Lest we forget ... 100 years on
World War I was a terrible conflict with a catastrophic loss of life.
But WA can look back with pride in the way the State rallied to the cause when called in 1914.
Diggers from WA were front and centre over the four years the war raged, playing their part in key theatres of battle, whether on the rocky hills of Gallipoli, the sands of the Middle East or the muddy trenches of Western Europe.
After German troops entered Luxembourg and France on August 2, prime minister Joseph Cook said that in the event of war with Germany, Australian vessels would be placed under the control of the British Admiralty, and offered an expeditionary force to be placed at Britain’s disposal.
On August 4, Germany invaded Belgium, Britain declared war on Germany, and the next day Cook told the nation that Australia, too, was at war. On August 10, voluntary recruitment for an Australian Imperial Force began.
WA historian Geoffrey Bolton, in Land of Vision and Mirage, WA since 1826, noted that WA was allocated a quota of 1400 recruits.
“In fact, more than three times that number came forward on the first day,” he wrote.
WA’s rate of recruitment was higher than the rest of Australia, which Bolton said was due to the State having more single males of military age than the Australian average, more recent British migrants and more farmers and rural workers experiencing difficulty because of a severe drought in 1914.
Almost 10 per cent of the State’s total population — 32,231 in all — were to enlist during World War I.
WA sent men mainly into the 10th Light Horse, and the 11th, 12th, 16th, 28th, 44th and 51st battalions of the AIF and part of the 32nd and 48th.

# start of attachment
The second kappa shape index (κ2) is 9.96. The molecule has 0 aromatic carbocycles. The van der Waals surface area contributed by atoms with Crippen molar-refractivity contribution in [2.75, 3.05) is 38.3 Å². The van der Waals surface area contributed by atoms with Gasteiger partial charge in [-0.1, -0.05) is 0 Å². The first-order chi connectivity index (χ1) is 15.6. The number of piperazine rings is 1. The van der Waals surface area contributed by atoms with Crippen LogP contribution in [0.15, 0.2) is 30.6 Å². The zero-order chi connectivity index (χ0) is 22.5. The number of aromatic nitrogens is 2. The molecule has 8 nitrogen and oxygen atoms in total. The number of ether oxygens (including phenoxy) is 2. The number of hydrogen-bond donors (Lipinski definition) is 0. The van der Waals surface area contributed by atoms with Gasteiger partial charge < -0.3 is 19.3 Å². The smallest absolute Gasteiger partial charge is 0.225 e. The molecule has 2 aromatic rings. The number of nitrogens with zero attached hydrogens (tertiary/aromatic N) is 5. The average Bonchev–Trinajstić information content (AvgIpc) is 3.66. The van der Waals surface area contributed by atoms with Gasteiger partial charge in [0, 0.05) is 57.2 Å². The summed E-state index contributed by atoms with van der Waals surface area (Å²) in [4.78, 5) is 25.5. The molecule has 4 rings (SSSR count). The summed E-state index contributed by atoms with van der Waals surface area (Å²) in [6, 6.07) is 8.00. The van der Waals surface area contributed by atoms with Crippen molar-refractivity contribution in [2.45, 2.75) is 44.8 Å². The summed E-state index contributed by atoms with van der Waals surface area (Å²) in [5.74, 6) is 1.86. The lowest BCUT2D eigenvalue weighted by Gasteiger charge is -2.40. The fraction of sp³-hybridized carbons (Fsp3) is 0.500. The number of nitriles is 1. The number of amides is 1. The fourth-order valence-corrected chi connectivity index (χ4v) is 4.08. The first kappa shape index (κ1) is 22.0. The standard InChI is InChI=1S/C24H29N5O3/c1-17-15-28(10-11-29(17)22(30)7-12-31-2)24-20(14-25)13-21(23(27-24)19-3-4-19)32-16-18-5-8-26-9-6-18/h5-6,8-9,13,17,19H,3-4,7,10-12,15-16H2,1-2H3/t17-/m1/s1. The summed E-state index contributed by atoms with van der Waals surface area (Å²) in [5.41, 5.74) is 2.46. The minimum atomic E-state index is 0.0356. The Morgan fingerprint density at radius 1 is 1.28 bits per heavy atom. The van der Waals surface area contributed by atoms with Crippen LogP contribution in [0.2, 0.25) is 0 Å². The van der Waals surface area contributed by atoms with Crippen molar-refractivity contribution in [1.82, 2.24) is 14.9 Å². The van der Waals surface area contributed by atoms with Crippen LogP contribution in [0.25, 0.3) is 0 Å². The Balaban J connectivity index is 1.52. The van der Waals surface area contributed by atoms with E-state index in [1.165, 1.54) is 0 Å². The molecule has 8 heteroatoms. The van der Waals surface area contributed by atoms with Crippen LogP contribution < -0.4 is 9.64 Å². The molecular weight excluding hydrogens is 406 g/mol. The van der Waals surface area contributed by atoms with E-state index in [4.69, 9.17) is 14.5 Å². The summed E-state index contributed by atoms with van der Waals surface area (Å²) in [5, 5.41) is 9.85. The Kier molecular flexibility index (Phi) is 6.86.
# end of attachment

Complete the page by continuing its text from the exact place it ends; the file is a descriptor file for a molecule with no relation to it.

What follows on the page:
As the last stop for most troop ships before they sailed for the war, Albany played a key role in the Anzac story.
The WA-raised 11th Battalion carved out a special place in the State’s history when it was part of the first group to land at Gallipoli on April 25, 1915.
The 10th Light Horse Regiment was prominent in defeating the Turkish forces, entering Damascus in October 1918, just before Turkey surrendered.
And WA battalions were heavily involved in the great Allied offensive launched on the Western Front in August 1918, which pushed Germany towards signing the Armistice on November 11 that year.
Australia’s official historian of the war, Charles Bean, wrote: “Taking the record over the whole war, Australian leaders would probably give first place to certain units from WA and Queensland, States that were colonies of colonies, largely populated by energetic elements from the other States.
“During four years in which nearly the whole world was so tested, the people in Australia looked on from afar at 300,000 of their own nation struggling amongst millions from the strongest and most progressive peoples of Europe and America.
“They saw their own men — those who had dwelt in the same street or been daily travellers in the same railway trains — flash across the world’s consciousness like a shooting star.”
Bean wrote that the Diggers had set a tradition that “may work for centuries — in things seen daily from that first morning until the struggle ended, onlookers had recognised in these men qualities always vital to the human race”.
“Australians watched the name of their country rise high in the esteem of the world’s oldest and greatest nations.
“Every Australian bears that name proudly abroad today — and by the daily doings, great and small . . . the Australian nation came to know itself.”
The 11th Battalion heading to Gallipoli.
Original members of the 3rd Australian Field Ambulance at Blackboy Hill Camp.